The Seattle & City Light building. Kind of a modernist clunker in my opinion, but the reflections seemed nice.
If you believe that institutions, local institutions like the city council and the school board, are only as good as their members, then you have to rely on yourself to be a somewhat useful person. Sooner or later maybe you step up and volunteer; maybe you have some spreadsheet knowledge, have worked with budgets, have tutored kids etc. We are only as good as our own decisions and our own self-regulation, and so are these institutions.
Our Republic requires this kind of virtue.
Now, imagine your Federal Government, hundreds if not thousands of miles away, is currently acting as though people who aren’t citizens, who have not contributed, and whose first act in our country is breaking the law, could have as much right to be here as you. This is a pretty ridiculous contradiction.
The potentially good news: Old, sclerotic, poorly functioning systems without much direct accountability, like many institutions in Washington, aren’t working very well. In their weakened states, and because of deeper trends and natural incentives, the rot has become obvious. Also, in their weakened states, they’ve become captured by many of the wrong people. There’s some good, at least, in having this understanding and knowledge.
The bad news: Maybe after a period of instability, we end up with worse institutions, or we flirt with tyranny, or back our way into an authoritarian technocracy. Pendulums swing after all. Actions and groups of actors create opposite actions and actors, more or less. Maybe the worse people don’t get pushed out as they should. Maybe many of the loudest and worst fight over the spoils.
Also kinda bad: Because most of us are living in less religious, less patriotic, less physically connected towns, and living amidst more secular, Self-focused and human universalist ideas, the turn Europewards to a more entrenched Left, as in many European institutions, could be inevitable.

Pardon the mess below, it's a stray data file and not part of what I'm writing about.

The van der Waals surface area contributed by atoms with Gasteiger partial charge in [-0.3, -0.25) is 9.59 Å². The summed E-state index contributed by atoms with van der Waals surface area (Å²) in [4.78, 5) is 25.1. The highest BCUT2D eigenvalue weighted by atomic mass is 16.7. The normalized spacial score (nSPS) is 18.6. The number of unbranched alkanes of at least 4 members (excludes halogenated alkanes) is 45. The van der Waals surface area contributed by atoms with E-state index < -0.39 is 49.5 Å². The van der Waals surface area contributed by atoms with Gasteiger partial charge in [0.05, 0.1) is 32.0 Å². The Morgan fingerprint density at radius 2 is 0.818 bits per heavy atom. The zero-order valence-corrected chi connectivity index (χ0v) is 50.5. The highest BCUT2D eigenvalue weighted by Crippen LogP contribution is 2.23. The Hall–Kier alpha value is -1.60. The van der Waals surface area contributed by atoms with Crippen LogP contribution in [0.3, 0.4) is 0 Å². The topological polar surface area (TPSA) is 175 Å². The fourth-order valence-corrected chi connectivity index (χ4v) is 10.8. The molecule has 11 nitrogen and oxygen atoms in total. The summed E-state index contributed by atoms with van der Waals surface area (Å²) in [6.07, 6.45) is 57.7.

Slower growth economies, more people fighting over less, and a greater likelihood of mid- to long-term violence and less trustworthy politics could also be inevitable.
Thanks for reading.
This Wendell Berry quote, from on “tolerance and multiculturalism,” from his essay “The Joy of Sales Resistance”, has stayed with me:
‘Quit talking bad about women, homosexuals, and preferred social minorities, and you can say anything you want about people who haven’t been to college, manual workers, country people, peasants, religious people, unmodern people, old people, and so on.’
‘Here our account of the disposition to be conservative and its current fortunes might be expected to end, with the man in whom this disposition is strong, last seen swimming against the tide, disregarded not because what he has to say is necessarily false but because it has become irrelevant; outmanoeuvred, not on account of any intrinsic demerit but merely by the flow of circumstance; a faded, timid, nostalgic character, provoking pity as an outcast and contempt as a reactionary. Nevertheless, I think there is something more to be said. Even in these circumstances, when a conservative disposition in respect of things in general is unmistakably at a discount, there are occasions when this disposition remains not only appropriate, but supremely so; and there are connections in which we are unavoidably disposed in a conservative direction.’
Oakeshott, Michael. Rationalism In Politics And Other Essays. Indianapolis: Liberty Fund, 1991. Print.
“Those who speak most of progress measure it by quantity and not by quality.”
‘The young man who has not wept is a savage, and the old man who will not laugh is a fool.’